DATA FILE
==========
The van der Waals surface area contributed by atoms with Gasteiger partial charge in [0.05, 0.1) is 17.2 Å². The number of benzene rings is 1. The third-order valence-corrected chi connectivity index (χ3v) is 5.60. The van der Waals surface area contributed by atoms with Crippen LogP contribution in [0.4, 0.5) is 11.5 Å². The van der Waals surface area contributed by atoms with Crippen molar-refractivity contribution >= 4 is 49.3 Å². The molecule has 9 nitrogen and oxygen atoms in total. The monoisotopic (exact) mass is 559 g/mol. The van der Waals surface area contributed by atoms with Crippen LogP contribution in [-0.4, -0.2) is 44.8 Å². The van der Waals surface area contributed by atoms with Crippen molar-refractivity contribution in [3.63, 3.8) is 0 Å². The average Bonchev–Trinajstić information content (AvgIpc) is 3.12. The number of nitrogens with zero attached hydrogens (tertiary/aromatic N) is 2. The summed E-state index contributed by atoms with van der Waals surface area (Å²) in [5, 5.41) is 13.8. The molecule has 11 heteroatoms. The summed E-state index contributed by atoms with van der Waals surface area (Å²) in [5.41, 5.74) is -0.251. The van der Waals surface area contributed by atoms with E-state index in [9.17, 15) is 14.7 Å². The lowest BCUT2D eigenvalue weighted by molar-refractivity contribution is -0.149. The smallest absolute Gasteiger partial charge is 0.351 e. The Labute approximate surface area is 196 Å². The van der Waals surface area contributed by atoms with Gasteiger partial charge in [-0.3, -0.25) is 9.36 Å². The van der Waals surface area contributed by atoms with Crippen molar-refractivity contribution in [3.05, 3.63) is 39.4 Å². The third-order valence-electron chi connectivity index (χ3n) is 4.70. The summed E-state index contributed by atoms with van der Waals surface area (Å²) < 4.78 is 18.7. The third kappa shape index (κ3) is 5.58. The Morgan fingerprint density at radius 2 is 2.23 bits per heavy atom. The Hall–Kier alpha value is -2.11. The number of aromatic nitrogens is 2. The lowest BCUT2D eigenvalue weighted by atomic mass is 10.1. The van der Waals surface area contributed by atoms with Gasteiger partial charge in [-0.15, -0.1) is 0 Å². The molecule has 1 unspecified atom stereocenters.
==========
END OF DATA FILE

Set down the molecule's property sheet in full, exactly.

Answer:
The van der Waals surface area contributed by atoms with Gasteiger partial charge in [0.05, 0.1) is 17.2 Å². The number of benzene rings is 1. The third-order valence-corrected chi connectivity index (χ3v) is 5.60. The van der Waals surface area contributed by atoms with Crippen LogP contribution in [0.4, 0.5) is 11.5 Å². The van der Waals surface area contributed by atoms with Crippen molar-refractivity contribution >= 4 is 49.3 Å². The molecule has 9 nitrogen and oxygen atoms in total. The monoisotopic (exact) mass is 559 g/mol. The van der Waals surface area contributed by atoms with Crippen LogP contribution in [-0.4, -0.2) is 44.8 Å². The van der Waals surface area contributed by atoms with Crippen molar-refractivity contribution in [3.63, 3.8) is 0 Å². The average Bonchev–Trinajstić information content (AvgIpc) is 3.12. The number of nitrogens with zero attached hydrogens (tertiary/aromatic N) is 2. The summed E-state index contributed by atoms with van der Waals surface area (Å²) in [5, 5.41) is 13.8. The molecule has 11 heteroatoms. The summed E-state index contributed by atoms with van der Waals surface area (Å²) in [5.41, 5.74) is -0.251. The van der Waals surface area contributed by atoms with E-state index in [9.17, 15) is 14.7 Å². The lowest BCUT2D eigenvalue weighted by molar-refractivity contribution is -0.149. The smallest absolute Gasteiger partial charge is 0.351 e. The Labute approximate surface area is 196 Å². The van der Waals surface area contributed by atoms with Gasteiger partial charge in [-0.3, -0.25) is 9.36 Å². The van der Waals surface area contributed by atoms with Crippen molar-refractivity contribution in [3.05, 3.63) is 39.4 Å². The third-order valence-electron chi connectivity index (χ3n) is 4.70. The summed E-state index contributed by atoms with van der Waals surface area (Å²) < 4.78 is 18.7. The third kappa shape index (κ3) is 5.58. The Morgan fingerprint density at radius 2 is 2.23 bits per heavy atom. The Hall–Kier alpha value is -2.11. The number of aromatic nitrogens is 2. The lowest BCUT2D eigenvalue weighted by atomic mass is 10.1. The van der Waals surface area contributed by atoms with Gasteiger partial charge in [-0.15, -0.1) is 0 Å². The molecule has 1 unspecified atom stereocenters.